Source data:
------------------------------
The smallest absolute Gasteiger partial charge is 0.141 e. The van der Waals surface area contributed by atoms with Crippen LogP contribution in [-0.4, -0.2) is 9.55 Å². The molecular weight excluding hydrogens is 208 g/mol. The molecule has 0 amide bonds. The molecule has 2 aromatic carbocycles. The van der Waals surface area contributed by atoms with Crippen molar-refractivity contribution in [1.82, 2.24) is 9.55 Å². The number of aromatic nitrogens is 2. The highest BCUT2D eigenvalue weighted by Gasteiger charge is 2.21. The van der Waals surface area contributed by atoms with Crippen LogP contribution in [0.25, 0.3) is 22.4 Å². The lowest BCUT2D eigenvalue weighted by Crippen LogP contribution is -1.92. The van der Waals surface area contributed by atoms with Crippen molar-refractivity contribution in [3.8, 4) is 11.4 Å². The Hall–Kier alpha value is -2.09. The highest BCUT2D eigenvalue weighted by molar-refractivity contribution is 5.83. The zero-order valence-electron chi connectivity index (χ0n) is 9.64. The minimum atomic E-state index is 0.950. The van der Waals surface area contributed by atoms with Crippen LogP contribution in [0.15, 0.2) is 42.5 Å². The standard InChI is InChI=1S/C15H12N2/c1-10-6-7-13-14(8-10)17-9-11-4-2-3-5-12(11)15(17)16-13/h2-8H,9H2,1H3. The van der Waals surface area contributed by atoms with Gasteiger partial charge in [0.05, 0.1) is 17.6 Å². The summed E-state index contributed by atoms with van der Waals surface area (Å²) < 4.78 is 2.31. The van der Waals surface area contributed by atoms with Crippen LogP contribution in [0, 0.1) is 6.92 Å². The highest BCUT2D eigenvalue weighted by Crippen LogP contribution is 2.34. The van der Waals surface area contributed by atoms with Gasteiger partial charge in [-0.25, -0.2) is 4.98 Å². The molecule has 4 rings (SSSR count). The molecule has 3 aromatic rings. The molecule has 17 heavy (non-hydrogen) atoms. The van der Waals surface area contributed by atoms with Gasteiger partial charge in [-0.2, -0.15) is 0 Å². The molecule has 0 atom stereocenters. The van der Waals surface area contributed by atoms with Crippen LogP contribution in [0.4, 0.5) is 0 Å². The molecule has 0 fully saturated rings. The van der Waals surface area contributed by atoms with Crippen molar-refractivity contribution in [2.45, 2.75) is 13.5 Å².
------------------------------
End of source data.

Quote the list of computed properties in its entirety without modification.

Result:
The smallest absolute Gasteiger partial charge is 0.141 e. The van der Waals surface area contributed by atoms with Crippen LogP contribution in [-0.4, -0.2) is 9.55 Å². The molecular weight excluding hydrogens is 208 g/mol. The molecule has 0 amide bonds. The molecule has 2 aromatic carbocycles. The van der Waals surface area contributed by atoms with Crippen molar-refractivity contribution in [1.82, 2.24) is 9.55 Å². The number of aromatic nitrogens is 2. The highest BCUT2D eigenvalue weighted by Gasteiger charge is 2.21. The van der Waals surface area contributed by atoms with Crippen LogP contribution in [0.25, 0.3) is 22.4 Å². The lowest BCUT2D eigenvalue weighted by Crippen LogP contribution is -1.92. The van der Waals surface area contributed by atoms with Crippen molar-refractivity contribution in [3.8, 4) is 11.4 Å². The Hall–Kier alpha value is -2.09. The highest BCUT2D eigenvalue weighted by molar-refractivity contribution is 5.83. The zero-order valence-electron chi connectivity index (χ0n) is 9.64. The minimum atomic E-state index is 0.950. The van der Waals surface area contributed by atoms with Crippen LogP contribution in [0.15, 0.2) is 42.5 Å². The standard InChI is InChI=1S/C15H12N2/c1-10-6-7-13-14(8-10)17-9-11-4-2-3-5-12(11)15(17)16-13/h2-8H,9H2,1H3. The van der Waals surface area contributed by atoms with Gasteiger partial charge in [0.05, 0.1) is 17.6 Å². The summed E-state index contributed by atoms with van der Waals surface area (Å²) < 4.78 is 2.31. The van der Waals surface area contributed by atoms with Crippen LogP contribution in [0, 0.1) is 6.92 Å². The highest BCUT2D eigenvalue weighted by Crippen LogP contribution is 2.34. The van der Waals surface area contributed by atoms with Gasteiger partial charge in [-0.25, -0.2) is 4.98 Å². The molecule has 4 rings (SSSR count). The molecule has 3 aromatic rings. The molecule has 17 heavy (non-hydrogen) atoms. The van der Waals surface area contributed by atoms with Gasteiger partial charge in [-0.2, -0.15) is 0 Å². The molecule has 0 atom stereocenters. The van der Waals surface area contributed by atoms with Crippen LogP contribution in [0.4, 0.5) is 0 Å². The molecule has 0 fully saturated rings. The van der Waals surface area contributed by atoms with Crippen molar-refractivity contribution in [2.45, 2.75) is 13.5 Å².